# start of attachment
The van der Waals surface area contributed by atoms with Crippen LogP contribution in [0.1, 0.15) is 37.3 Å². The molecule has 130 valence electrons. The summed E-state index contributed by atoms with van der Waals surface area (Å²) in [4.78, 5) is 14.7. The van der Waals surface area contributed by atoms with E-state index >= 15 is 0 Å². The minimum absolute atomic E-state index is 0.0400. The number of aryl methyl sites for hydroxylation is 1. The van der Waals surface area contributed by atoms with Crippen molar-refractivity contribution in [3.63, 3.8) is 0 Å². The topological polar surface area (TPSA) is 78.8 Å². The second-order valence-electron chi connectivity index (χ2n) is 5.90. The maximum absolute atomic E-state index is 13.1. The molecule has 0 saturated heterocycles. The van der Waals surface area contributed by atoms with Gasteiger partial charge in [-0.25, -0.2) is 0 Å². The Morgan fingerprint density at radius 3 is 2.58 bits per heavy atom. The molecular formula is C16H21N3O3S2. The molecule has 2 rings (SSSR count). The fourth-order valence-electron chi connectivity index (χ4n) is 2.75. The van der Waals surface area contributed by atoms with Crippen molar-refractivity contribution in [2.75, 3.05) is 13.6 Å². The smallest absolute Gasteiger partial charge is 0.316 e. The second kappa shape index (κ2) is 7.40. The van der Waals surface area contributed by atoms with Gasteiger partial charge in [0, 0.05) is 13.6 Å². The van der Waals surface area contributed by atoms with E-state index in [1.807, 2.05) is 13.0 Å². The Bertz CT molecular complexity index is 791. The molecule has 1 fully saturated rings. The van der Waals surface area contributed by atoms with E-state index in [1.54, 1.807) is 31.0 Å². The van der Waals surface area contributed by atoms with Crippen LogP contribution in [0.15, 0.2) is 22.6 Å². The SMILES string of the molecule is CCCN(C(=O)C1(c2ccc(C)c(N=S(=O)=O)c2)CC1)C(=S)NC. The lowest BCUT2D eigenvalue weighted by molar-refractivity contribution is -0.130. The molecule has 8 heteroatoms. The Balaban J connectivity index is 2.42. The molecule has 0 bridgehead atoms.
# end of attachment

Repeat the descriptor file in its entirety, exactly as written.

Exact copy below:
The van der Waals surface area contributed by atoms with Crippen LogP contribution in [0.1, 0.15) is 37.3 Å². The molecule has 130 valence electrons. The summed E-state index contributed by atoms with van der Waals surface area (Å²) in [4.78, 5) is 14.7. The van der Waals surface area contributed by atoms with E-state index >= 15 is 0 Å². The minimum absolute atomic E-state index is 0.0400. The number of aryl methyl sites for hydroxylation is 1. The van der Waals surface area contributed by atoms with Crippen molar-refractivity contribution in [3.63, 3.8) is 0 Å². The topological polar surface area (TPSA) is 78.8 Å². The second-order valence-electron chi connectivity index (χ2n) is 5.90. The maximum absolute atomic E-state index is 13.1. The molecule has 0 saturated heterocycles. The van der Waals surface area contributed by atoms with Gasteiger partial charge in [-0.25, -0.2) is 0 Å². The Morgan fingerprint density at radius 3 is 2.58 bits per heavy atom. The molecular formula is C16H21N3O3S2. The molecule has 2 rings (SSSR count). The fourth-order valence-electron chi connectivity index (χ4n) is 2.75. The van der Waals surface area contributed by atoms with Crippen molar-refractivity contribution in [2.75, 3.05) is 13.6 Å². The smallest absolute Gasteiger partial charge is 0.316 e. The second kappa shape index (κ2) is 7.40. The van der Waals surface area contributed by atoms with Gasteiger partial charge in [0, 0.05) is 13.6 Å². The van der Waals surface area contributed by atoms with E-state index in [1.807, 2.05) is 13.0 Å². The Bertz CT molecular complexity index is 791. The molecule has 1 fully saturated rings. The van der Waals surface area contributed by atoms with E-state index in [1.54, 1.807) is 31.0 Å². The van der Waals surface area contributed by atoms with Crippen LogP contribution in [0.15, 0.2) is 22.6 Å². The SMILES string of the molecule is CCCN(C(=O)C1(c2ccc(C)c(N=S(=O)=O)c2)CC1)C(=S)NC. The lowest BCUT2D eigenvalue weighted by molar-refractivity contribution is -0.130. The molecule has 8 heteroatoms. The Balaban J connectivity index is 2.42. The molecule has 0 bridgehead atoms.